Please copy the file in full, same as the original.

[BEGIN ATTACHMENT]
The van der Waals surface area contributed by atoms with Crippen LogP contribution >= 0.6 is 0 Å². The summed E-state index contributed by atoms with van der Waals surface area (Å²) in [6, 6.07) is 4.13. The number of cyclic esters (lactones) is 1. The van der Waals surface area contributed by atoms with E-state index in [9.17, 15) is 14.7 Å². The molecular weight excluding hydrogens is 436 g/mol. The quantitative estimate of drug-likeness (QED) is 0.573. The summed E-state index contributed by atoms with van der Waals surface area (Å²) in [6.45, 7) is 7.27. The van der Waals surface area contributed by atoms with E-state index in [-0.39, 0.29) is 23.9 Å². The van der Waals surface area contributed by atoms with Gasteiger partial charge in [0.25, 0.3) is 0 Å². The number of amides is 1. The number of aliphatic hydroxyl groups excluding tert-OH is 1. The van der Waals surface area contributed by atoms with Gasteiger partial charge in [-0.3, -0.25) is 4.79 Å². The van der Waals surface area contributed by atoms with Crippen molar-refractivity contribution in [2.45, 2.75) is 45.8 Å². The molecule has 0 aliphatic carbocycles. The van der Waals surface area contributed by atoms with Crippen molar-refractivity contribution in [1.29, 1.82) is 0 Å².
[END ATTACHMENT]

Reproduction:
The van der Waals surface area contributed by atoms with Crippen LogP contribution >= 0.6 is 0 Å². The summed E-state index contributed by atoms with van der Waals surface area (Å²) in [6, 6.07) is 4.13. The number of cyclic esters (lactones) is 1. The van der Waals surface area contributed by atoms with E-state index in [9.17, 15) is 14.7 Å². The molecular weight excluding hydrogens is 436 g/mol. The quantitative estimate of drug-likeness (QED) is 0.573. The summed E-state index contributed by atoms with van der Waals surface area (Å²) in [6.45, 7) is 7.27. The van der Waals surface area contributed by atoms with E-state index in [-0.39, 0.29) is 23.9 Å². The van der Waals surface area contributed by atoms with Gasteiger partial charge in [0.25, 0.3) is 0 Å². The number of amides is 1. The number of aliphatic hydroxyl groups excluding tert-OH is 1. The van der Waals surface area contributed by atoms with Gasteiger partial charge in [-0.3, -0.25) is 4.79 Å². The van der Waals surface area contributed by atoms with Crippen molar-refractivity contribution in [2.45, 2.75) is 45.8 Å². The molecule has 0 aliphatic carbocycles. The van der Waals surface area contributed by atoms with Crippen molar-refractivity contribution in [1.29, 1.82) is 0 Å².